Steve Jobs was the public face of some of the biggest tech innovations of the 21st century. But privately, he was known for his passion for Japanese culture. He was particularly fond of Kyoto and over the course of 25 years, he got to know the ancient Japanese capital well.
This is the story of Steve Jobs’ final visit to Kyoto in 2010, just one year before the Apple founder’s death.
When it came to Kyoto, Oshima Hiroshi was Steve Jobs’ man. Oshima worked as a chauffeur and a tour guide for Jobs on four trips, the last in 2010, just one year before the Apple founder’s death. Jobs would arrive with a vague idea of what he wanted to see but left the specifics to Oshima.
Over the years, the two grew close and Jobs gave Oshima his home address and phone number, urging him to call if he ever had the chance to visit the US…
On the final day of his last trip to Kyoto, he took his family for lunch at the renowned restaurant Sushiiwa. While his wife and daughter ordered the course menu, Jobs asked the owner for recommendations.
“He asked me for seasonal sushi,” remembers Ohnishi Toshiya, owner of Sushiiwa.
Ohnishi started Jobs off with flounder sushi, then squid and shrimp. When he served toro, the fatty part of tuna, Jobs suddenly went quiet. Ohnishi asked if anything was wrong.
“He asked me what I was going to serve next and I told him I hadn’t decided. He told me to keep serving toro until he asked me to stop.”
MacDailyNews Take: “All good things.” – Steve Jobs. Read the full article, “Steve Jobs in Kyoto,” here.
Kyoto is a beautiful city. Been there 4 times myself and will go back many more times.
I’ve been fortunate to have visited Kyoto three times in my life so far. To me it’s the most beautiful city in the world.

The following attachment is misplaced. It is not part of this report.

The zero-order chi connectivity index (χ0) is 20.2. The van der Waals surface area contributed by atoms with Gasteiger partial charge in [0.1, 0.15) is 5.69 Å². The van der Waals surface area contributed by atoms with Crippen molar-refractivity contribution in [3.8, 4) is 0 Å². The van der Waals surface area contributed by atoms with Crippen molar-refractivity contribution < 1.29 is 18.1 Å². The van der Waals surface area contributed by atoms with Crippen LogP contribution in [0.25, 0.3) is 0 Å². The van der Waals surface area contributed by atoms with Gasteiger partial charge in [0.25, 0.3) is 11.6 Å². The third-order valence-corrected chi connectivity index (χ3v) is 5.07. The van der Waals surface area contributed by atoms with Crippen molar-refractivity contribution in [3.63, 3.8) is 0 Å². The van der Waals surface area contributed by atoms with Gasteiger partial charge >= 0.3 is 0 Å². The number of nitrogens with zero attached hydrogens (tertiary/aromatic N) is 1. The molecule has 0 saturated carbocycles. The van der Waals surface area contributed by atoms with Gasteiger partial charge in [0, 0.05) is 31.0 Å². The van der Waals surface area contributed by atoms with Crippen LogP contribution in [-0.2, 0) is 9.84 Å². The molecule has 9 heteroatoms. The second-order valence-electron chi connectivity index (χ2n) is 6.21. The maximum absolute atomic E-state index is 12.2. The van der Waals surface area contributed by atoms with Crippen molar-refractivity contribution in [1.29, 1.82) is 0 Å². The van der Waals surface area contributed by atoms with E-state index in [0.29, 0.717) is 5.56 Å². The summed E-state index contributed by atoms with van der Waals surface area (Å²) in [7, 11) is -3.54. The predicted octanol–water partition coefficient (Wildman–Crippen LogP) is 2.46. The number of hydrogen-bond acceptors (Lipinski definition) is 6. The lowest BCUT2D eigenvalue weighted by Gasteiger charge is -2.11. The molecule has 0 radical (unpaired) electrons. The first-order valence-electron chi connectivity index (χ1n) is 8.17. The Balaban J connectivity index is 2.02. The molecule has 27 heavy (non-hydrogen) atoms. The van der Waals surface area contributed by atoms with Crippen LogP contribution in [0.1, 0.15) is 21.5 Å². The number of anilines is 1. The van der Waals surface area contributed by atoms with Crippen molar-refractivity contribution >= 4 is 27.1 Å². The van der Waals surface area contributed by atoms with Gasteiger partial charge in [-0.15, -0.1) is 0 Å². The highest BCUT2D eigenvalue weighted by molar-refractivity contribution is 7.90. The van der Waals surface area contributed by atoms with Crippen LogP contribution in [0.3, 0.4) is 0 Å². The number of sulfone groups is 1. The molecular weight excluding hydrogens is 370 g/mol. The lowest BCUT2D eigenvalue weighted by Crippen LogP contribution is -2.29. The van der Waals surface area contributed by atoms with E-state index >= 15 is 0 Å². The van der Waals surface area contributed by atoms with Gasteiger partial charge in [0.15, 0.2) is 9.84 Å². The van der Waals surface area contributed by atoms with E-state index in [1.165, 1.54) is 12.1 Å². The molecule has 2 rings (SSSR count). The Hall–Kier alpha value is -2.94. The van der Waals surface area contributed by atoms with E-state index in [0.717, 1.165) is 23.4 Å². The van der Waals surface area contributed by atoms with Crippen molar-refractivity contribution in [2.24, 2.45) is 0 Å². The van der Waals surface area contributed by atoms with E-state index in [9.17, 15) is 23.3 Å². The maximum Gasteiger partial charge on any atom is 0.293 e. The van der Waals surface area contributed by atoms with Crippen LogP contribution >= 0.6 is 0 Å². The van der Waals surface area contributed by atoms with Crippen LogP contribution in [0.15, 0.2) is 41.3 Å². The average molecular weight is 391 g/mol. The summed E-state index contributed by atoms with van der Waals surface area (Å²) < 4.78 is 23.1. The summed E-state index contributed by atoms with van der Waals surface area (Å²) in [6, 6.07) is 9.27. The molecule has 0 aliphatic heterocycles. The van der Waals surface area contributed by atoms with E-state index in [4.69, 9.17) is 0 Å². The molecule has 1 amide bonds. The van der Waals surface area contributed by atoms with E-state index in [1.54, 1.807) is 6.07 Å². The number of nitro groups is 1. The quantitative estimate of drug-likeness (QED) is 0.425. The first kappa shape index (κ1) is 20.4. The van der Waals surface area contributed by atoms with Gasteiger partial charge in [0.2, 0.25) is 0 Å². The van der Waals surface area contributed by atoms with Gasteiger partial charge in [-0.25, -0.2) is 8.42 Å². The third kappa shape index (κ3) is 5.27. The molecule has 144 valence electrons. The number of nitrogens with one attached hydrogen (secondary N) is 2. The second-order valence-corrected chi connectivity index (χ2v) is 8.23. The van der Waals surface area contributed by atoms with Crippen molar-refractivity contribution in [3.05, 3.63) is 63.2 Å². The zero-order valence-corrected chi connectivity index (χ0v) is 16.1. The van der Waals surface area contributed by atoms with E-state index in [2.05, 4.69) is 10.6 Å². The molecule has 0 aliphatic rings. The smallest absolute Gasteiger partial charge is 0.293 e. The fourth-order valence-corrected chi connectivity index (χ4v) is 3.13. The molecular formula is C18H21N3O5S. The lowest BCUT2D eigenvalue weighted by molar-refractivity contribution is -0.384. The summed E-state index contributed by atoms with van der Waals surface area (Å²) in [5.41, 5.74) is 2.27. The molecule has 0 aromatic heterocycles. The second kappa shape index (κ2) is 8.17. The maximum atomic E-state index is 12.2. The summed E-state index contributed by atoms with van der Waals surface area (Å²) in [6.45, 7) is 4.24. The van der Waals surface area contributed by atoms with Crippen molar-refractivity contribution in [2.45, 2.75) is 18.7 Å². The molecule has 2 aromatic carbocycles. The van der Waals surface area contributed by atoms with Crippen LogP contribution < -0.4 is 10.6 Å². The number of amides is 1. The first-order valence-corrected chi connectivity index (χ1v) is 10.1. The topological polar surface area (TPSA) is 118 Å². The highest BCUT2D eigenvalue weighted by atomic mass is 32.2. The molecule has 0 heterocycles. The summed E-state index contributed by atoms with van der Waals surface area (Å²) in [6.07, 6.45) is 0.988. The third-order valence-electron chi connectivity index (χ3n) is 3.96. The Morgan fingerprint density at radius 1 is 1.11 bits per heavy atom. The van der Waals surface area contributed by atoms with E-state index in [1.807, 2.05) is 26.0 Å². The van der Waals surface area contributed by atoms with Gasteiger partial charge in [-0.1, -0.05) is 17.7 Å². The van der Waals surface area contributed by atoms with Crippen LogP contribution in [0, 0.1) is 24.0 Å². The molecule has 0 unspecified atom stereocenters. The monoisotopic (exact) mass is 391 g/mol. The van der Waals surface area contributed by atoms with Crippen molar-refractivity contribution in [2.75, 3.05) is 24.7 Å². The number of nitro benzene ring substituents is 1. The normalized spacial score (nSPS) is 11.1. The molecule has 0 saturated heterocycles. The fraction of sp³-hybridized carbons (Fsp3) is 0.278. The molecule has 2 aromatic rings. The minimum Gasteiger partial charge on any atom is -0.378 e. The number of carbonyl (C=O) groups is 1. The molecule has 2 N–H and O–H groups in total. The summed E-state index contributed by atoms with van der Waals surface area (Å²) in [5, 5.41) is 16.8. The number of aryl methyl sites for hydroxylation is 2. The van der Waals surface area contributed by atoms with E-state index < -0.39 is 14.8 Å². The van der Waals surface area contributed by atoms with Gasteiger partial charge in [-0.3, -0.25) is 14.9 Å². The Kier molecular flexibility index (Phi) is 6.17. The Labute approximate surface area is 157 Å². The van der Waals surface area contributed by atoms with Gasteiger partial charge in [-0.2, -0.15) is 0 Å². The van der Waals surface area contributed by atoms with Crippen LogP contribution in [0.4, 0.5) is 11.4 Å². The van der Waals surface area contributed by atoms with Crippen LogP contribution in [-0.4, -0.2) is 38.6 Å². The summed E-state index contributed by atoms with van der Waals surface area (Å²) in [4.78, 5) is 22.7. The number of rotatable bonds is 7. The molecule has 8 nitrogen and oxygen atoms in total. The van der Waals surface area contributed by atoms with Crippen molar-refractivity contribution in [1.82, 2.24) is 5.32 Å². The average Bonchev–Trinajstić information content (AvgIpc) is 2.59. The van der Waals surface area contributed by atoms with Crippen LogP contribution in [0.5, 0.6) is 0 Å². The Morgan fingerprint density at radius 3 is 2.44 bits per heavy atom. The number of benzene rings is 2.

A few links off the main article detail and confirm Job’s passion and insight for things visual…and his love of Japan. Love those stories.
“In the past, men were recognized to have reached adulthood at the age of 15,” per Japanese notions (posted in article).
Here in America, we’ve concluded that when 27 yo, one can still remain on the parental health insurance plan. Commencement of adulthood starts at age 30, or so…or as soon as one tires from gaming in the basement.
That was “in the past,” like the Greater East Asia Coprosperity Sphere. Today, Japan has child labor laws comparable to the United States.
You are correct that young Japanese do not “remain on the parental health insurance plan,” because Japanese citizens and expatriate foreigners all get universal free health care.
“Universal free health care” is a garbage scam, moron.
Canadians, UK, etc. citizens with means come to America for healthcare. The rest of these poor souls in countries with “universal free health care” get lowest common denominator “care” and die waiting in line.
45 killed 500,000 Americans by doing nothing about COVID-19 other than turning into a political issue vs a pandemic health issue.
The point: 27 year olds shouldn’t be connected to their parents in any such way…regardless of health care structure. They are f’g 27 yo.
Also, it’s a devolution that should be concerning and NOT solved with more govt as babysitter…a situation that govt actually created and the bedwetters embrace.
Yeah, talk to some Cannucks about how good their experience is with “free” healthcare. You get what you pay for and, if one is close to a major event, what you “pay” may not fulfill the need.